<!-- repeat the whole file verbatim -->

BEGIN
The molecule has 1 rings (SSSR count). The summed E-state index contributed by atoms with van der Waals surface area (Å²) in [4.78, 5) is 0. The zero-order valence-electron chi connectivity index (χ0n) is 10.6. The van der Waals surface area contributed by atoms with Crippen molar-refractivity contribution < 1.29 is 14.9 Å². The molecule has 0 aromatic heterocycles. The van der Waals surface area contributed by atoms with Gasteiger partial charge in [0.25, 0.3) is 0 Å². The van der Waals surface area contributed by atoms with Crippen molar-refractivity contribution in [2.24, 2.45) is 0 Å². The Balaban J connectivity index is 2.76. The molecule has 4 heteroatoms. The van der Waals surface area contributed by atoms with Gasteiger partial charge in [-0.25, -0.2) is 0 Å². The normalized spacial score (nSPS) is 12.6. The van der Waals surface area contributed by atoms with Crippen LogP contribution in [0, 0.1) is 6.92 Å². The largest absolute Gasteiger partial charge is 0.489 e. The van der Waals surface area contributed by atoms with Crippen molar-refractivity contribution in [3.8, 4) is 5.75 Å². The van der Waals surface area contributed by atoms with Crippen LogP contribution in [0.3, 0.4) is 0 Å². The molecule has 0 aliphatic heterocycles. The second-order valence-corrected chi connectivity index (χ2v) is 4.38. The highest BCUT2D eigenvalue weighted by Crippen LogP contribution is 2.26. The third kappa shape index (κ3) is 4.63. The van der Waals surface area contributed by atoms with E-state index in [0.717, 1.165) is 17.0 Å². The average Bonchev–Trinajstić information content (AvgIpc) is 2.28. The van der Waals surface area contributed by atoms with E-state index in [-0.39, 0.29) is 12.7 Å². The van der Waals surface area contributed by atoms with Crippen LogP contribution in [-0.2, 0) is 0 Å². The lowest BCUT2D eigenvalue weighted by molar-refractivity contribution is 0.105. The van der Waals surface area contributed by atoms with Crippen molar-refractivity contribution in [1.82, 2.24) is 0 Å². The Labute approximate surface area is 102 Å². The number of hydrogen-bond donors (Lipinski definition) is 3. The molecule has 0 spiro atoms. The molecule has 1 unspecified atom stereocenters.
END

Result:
The molecule has 1 rings (SSSR count). The summed E-state index contributed by atoms with van der Waals surface area (Å²) in [4.78, 5) is 0. The zero-order valence-electron chi connectivity index (χ0n) is 10.6. The van der Waals surface area contributed by atoms with Crippen molar-refractivity contribution < 1.29 is 14.9 Å². The molecule has 0 aromatic heterocycles. The van der Waals surface area contributed by atoms with Gasteiger partial charge in [0.25, 0.3) is 0 Å². The van der Waals surface area contributed by atoms with Crippen molar-refractivity contribution in [2.24, 2.45) is 0 Å². The Balaban J connectivity index is 2.76. The molecule has 4 heteroatoms. The van der Waals surface area contributed by atoms with Gasteiger partial charge in [-0.25, -0.2) is 0 Å². The normalized spacial score (nSPS) is 12.6. The van der Waals surface area contributed by atoms with Crippen LogP contribution in [0, 0.1) is 6.92 Å². The largest absolute Gasteiger partial charge is 0.489 e. The van der Waals surface area contributed by atoms with Crippen molar-refractivity contribution in [3.8, 4) is 5.75 Å². The van der Waals surface area contributed by atoms with Crippen LogP contribution in [0.3, 0.4) is 0 Å². The molecule has 0 aliphatic heterocycles. The second-order valence-corrected chi connectivity index (χ2v) is 4.38. The highest BCUT2D eigenvalue weighted by Crippen LogP contribution is 2.26. The third kappa shape index (κ3) is 4.63. The van der Waals surface area contributed by atoms with E-state index in [0.717, 1.165) is 17.0 Å². The average Bonchev–Trinajstić information content (AvgIpc) is 2.28. The van der Waals surface area contributed by atoms with E-state index in [-0.39, 0.29) is 12.7 Å². The van der Waals surface area contributed by atoms with Crippen LogP contribution in [-0.2, 0) is 0 Å². The lowest BCUT2D eigenvalue weighted by molar-refractivity contribution is 0.105. The van der Waals surface area contributed by atoms with Crippen molar-refractivity contribution in [1.82, 2.24) is 0 Å². The Labute approximate surface area is 102 Å². The number of hydrogen-bond donors (Lipinski definition) is 3. The molecule has 0 spiro atoms. The molecule has 1 unspecified atom stereocenters.